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Beans and other things

"What shall I learn of beans or beans of me? I cherish them, I hoe them, early and late I have an eye to them; and this is my day's work."
from Walden


And the beans are, indeed, up. I don't hoe them, however. This pale beauty is only one of the rows of large Italian pole beans that constitute my main bean interest.  Although I believe I sound like I've become slightly unhinged, there are few tastes that I find as thoroughly satisfying as this bean. Hot, cold, dressed and plain, I love these beans. While I've done everything I know to safeguard them, with bird protection and iron-based snail poison, I'm not confident enough to have planted them all. I kept back some of my stock to fill in any nibbled beyond survival.

The yellow wax bush beans are also emerging, but I didn't get any good pictures of them. Imagine a triple row of them in front of the six sweet peppers I broke down and bought and put in early, just because I was feeling optimistic. (Also because I started no plants of my own this year.)


Everywhere I look, things are stretching out to the lengthening days. We've had what I consider "farmers' rain," that is steady rain at night, followed by clearing days that resolve into very warm afternoons. The garden approves.


Every day for the past four days, the police have called me. Not because of any plant-based violations, but because the bees are swarming and I'm a point person for picking them up. So far, I've gotten another beekeeper to get each one, but I went and set up a new hive just in case they call again. I need to make an equipment order so that I can manage four hives. I wonder if any of the kids at the local high school would like to work on hives with me? I should ask. . .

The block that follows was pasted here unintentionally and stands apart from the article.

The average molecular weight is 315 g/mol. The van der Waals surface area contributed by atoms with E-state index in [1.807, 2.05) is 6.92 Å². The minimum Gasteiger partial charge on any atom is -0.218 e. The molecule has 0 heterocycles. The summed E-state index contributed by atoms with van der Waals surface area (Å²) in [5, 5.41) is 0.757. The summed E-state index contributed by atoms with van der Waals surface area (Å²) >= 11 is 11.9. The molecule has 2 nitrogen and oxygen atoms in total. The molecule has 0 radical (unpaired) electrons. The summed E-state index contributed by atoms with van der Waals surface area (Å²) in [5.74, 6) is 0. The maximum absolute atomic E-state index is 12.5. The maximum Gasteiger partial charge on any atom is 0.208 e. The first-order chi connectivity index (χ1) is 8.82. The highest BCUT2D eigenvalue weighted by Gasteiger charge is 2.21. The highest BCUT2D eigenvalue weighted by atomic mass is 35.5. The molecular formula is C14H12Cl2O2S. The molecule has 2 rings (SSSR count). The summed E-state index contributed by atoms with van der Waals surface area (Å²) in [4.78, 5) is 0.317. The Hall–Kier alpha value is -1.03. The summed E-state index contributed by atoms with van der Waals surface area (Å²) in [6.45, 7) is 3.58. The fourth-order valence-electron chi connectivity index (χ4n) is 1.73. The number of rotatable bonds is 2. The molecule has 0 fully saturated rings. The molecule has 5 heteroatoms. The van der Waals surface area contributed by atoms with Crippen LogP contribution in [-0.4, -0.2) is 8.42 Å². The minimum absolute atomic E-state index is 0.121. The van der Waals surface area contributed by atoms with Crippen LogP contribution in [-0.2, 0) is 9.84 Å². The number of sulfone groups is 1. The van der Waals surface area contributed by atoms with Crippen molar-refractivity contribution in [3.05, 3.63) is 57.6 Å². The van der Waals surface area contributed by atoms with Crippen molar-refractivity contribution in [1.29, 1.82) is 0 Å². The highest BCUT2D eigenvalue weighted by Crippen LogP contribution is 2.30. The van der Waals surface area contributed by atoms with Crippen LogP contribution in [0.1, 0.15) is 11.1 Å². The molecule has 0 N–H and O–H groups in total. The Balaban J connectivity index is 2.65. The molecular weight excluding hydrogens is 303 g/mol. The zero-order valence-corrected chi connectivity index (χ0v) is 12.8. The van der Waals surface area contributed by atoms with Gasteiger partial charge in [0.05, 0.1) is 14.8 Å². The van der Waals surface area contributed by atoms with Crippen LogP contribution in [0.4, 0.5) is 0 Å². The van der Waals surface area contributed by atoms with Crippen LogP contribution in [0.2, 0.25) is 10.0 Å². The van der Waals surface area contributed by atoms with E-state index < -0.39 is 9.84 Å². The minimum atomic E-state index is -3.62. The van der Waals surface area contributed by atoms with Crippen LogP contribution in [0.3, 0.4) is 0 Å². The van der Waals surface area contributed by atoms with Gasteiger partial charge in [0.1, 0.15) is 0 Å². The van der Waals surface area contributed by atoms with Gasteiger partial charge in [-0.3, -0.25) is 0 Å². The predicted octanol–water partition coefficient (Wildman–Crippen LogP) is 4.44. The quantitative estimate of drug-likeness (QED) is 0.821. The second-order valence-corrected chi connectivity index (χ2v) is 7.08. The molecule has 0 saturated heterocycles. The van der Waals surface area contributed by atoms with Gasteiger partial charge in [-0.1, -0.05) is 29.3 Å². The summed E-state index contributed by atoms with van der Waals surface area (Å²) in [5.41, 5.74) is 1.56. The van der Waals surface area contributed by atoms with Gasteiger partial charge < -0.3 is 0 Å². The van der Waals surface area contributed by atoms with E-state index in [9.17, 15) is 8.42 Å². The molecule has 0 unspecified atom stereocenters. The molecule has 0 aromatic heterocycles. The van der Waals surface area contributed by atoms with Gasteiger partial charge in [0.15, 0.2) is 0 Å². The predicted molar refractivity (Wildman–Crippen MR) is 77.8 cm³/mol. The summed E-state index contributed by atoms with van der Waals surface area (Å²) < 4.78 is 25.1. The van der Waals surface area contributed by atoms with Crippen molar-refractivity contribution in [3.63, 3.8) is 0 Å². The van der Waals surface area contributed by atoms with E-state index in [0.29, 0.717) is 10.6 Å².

The Katy apricots are largeish, but few. The tree is showing some alarming signs -- whole twigs wilting with no apparent reason. I hear that apricots are short-lived trees here, susceptible to many diseases.


The transplanted persimmon is showing good health. Maybe next year it will bear?


One of the two Early Girls I bought with the peppers.  The other one is going to the front yard bed, along with a "help yourself!" sign. I'm looking forward to painting that.


Both front yard Blenheims are loaded with baby 'cots. I have high hopes. Apricot everything!

Although the photo is blurry, it's time to break out the spray oil for the Anna apple and get the wooly aphids under control. It's been a very successful method, as far as I can tell, no matter how unorthodox.

Everywhere I go in the garden, I hear hurry, hurry. . . it's time to get things done. Maybe I will, and maybe I won't. It's good to know that some things are managing without me very well.

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